Security Through Obscurity (STO) is a controversial topic within the infosec community. It is commonly based on the premise that the secrecy of specific details or functions of a system can ensure Security. As such, many cybersecurity professionals frown on the idea of implementing Security through obscurity because it is a "Bad" practice. Basing their conclusion on the premise previously mentioned, they aren't wrong; however, that's just half the picture. Let's explore this concept in its entirety to expose the good, the bad, and the ugly.

What Exactly is Security Through Obscurity (STO)?

Simply put, Security Through Obscurity is based primarily on hiding vital information and enforcing secrecy as the primary security technique. Generally, when implementing STO, it is assumed that, as long as attackers lack information about the system's internal design, they will not get at its vulnerabilities. While the assumption is not entirely inaccurate, there are a few things you should take into consideration.

Security Through Obscurity: The Good

Used along with other security mechanisms, such as TCP Wrappers, proper firewalling, IP-based restrictions, 2FA, Security Through Obscurity can be a very efficient way to reduce the chances of an attack. How? Well, for starters, it slows one of the most critical phases of the hacking methodology - Reconnaissance.

Reconnaissance or recon for short is a phase of the hacking methodology where the attacker sets out to learn as much information about the target system in an attempt to launch an effective attack.

Having implemented STO would have slowed this process down, potentially deterring non APTs from following through with an attack. Information such as banner information, default configuration settings, and default system reactions are hidden or altered when using STO to throw attackers off.

For example, removing banner information, such as the webserver version number (e.g., nginx 1.6.1) or the version number and name of the software running on the webserver (e.g., WordPress 5.6). Another example would be to change default ports for services such as SSH for example. SSH is known to run on port 22, but what if you change that operation port to 65822? Again, bear in mind that these tactics might only slow the recon and the exploitation phase, so beware of the bad and the ugly.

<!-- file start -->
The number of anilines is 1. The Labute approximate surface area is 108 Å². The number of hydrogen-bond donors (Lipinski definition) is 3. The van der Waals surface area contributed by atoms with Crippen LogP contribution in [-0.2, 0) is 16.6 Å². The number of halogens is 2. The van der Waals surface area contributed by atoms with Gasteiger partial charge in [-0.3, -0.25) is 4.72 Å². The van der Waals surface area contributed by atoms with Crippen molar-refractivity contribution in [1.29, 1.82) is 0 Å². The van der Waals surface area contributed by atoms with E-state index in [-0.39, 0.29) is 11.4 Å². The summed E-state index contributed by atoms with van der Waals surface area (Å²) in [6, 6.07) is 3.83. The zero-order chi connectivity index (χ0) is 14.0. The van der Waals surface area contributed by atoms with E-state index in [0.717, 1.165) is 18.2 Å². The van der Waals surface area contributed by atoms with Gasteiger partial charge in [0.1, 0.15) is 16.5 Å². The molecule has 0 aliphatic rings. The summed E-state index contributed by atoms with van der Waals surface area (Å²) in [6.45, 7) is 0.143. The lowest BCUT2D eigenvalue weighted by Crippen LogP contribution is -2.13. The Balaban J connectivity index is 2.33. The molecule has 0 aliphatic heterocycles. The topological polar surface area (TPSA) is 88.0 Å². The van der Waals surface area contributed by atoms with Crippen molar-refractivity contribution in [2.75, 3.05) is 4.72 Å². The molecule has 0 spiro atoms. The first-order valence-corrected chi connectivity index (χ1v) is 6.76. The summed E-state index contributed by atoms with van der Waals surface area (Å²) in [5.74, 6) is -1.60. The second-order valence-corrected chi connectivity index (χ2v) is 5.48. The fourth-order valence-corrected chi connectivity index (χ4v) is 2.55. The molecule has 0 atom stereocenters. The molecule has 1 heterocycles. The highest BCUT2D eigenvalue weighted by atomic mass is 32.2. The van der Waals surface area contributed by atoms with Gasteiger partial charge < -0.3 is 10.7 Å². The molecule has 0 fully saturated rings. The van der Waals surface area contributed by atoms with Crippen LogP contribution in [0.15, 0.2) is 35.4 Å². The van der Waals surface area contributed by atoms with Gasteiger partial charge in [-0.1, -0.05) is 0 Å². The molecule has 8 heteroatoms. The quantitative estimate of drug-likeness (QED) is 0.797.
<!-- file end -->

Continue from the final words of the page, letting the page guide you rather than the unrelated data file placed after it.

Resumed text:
Coupled with your intrusion detection and prevention system (IDS), Using STO techniques could allow for early detections of ongoing attacks. How? Suppose an attacker seeks to forgo the recon phase because of the lack of information available and decides to execute a Hail Mary Attack, well. In that case, the attacker loses his stealth, and you'll know an attack is ongoing.

Security Through Obscurity: The Bad

STO is only useful when used as an additional layer of defensive. Solely relying on STO to protect your assets is a bad idea. STO will not be effective against blind attacks or APTs.

Let me repeat it for the people in the back. Solely relying on Security through Obscurity as a Security mechanism is a BAD idea.

Security Through Obscurity: The Ugly

Some professionals would argue that using STO as your only layer of defense puts you at HIGH risk because essentially, you have zero protection, and in today's climate, that's not bad; that's ugly.

Conclusion

When cybersecurity professionals talk about STO, the real concern is that  Security is implemented solely through obscurity - a state where the only protection mechanism involved is hiding critical details or function of an asset.

STO can slow reconnaissance activity, and force the attacker to initiate actions that can no longer be as stealthy, resulting in increased exposure. Obscurity measures can complement Security, and as long as it is not employed in complete isolation, it can be considered another powerful tool to provide defense in depth.